The initial inoculum of the producing phytoplankton strain is carried out such that the initial volume contained in each photosynthesis tower starts with a cell concentration of at least 1,000,000 cells/ml. Between 6 and 8 days later, the cell concentration in the photosynthesis towers will range from 100 to 200 million cells/ml. Once this time is reached, biomass extractions will be periodically undertaken according to the concentration existing at each time.

All this data is shown in Table 1 and the results are shown in FIG. 1.

TABLE 1
Time (days)Cells/mlpHFertilizerAcidAerationCO2Light
15.57 × 1068.45
28.39 × 1068.47
316.2 × 1068.74
425.1 × 1069.43
535.7 × 1069.91
638.9 × 1069.87
742.2 × 1069.83
834.5 × 1069.82
932.7 × 1069.7940 ml
1026.7 × 1069.74300 ml
1128.4 × 1069.36
1232.1 × 1069.56
1334.1 × 1069.57
1436.6 × 1069.54
1541.5 × 1069.62increases
1656.6 × 1068.86
1773.9 × 1068.61Connected
1881.0 × 1068.46
1978.9 × 1067.82increases
20 102 × 1067.84
21 122 × 1067.8240 ml
22 138 × 1067.84

The pH will be one of the main indicators of the productive stability of the system. It must be maintained using the introduced CO2 flow rate, the introduced air flow rate and by means of the calcium carbonate-rich inert material beds, which will be arranged inside the mixture and buffer tanks. The pH will range from 7.0-8.9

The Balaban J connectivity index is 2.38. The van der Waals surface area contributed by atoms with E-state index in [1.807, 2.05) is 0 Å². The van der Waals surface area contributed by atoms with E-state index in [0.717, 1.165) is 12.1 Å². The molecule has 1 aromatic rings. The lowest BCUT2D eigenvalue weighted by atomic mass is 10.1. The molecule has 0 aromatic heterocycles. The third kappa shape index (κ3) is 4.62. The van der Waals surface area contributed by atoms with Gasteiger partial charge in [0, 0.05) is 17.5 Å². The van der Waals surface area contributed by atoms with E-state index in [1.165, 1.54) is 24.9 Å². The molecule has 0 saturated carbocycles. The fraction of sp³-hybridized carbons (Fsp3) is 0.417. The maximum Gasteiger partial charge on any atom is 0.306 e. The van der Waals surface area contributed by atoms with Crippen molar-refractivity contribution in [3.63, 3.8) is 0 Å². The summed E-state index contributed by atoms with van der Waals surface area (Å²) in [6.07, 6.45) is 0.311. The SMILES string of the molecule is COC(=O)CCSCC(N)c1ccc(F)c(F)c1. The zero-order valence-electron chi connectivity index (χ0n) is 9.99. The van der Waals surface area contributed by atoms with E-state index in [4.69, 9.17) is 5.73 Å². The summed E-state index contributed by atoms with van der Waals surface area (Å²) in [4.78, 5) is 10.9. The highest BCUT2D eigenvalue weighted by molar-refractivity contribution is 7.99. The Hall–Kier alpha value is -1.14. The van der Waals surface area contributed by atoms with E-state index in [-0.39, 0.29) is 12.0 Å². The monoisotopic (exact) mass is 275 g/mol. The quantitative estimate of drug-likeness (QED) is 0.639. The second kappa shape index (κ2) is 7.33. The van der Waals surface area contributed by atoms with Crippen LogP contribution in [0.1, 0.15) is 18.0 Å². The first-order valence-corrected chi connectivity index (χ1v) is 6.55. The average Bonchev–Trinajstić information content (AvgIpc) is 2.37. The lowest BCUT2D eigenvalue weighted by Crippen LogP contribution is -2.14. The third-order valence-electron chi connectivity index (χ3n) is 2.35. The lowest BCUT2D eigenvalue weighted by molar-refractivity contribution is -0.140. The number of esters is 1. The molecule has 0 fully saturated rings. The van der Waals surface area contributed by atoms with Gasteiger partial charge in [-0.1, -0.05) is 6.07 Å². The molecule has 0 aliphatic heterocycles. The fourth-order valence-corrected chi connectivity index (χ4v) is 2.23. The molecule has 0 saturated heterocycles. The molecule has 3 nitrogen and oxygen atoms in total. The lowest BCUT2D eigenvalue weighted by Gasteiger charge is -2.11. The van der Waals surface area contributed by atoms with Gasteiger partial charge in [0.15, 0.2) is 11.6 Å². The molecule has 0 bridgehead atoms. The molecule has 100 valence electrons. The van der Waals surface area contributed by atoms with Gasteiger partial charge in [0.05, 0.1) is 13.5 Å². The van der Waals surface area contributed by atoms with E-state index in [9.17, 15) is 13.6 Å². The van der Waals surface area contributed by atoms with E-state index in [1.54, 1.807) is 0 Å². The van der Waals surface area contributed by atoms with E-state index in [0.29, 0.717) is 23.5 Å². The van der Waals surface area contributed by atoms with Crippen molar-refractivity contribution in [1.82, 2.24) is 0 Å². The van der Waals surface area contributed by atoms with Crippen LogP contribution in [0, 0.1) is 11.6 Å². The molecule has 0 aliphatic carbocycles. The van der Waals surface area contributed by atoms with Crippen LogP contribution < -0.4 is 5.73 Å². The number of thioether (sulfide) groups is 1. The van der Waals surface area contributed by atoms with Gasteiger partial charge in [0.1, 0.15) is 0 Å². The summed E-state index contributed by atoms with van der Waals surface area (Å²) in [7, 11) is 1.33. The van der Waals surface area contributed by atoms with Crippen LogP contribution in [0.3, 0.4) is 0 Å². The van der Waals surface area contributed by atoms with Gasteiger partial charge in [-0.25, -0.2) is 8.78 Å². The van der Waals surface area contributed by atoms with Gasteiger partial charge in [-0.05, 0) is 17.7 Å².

The necessary light radiation will range between 15.0 MJ·m−2·d−1 and 1.0 MJ·m−2·d−1. It will be provided through the light well (33).

BRIEF DESCRIPTION OF THE DRAWINGS

FIG. 1 shows a representative diagram of the evolution of the culture in the photobioconverter object of the present invention with each of its parts and fittings for the use of artificial and solar electromagnetic energy for the purpose of obtaining, among other products, biofuel, celluloses, hemicelluloses and for reducing greenhouse gases in the atmosphere, especially CO2, CH4, NOx and SOx.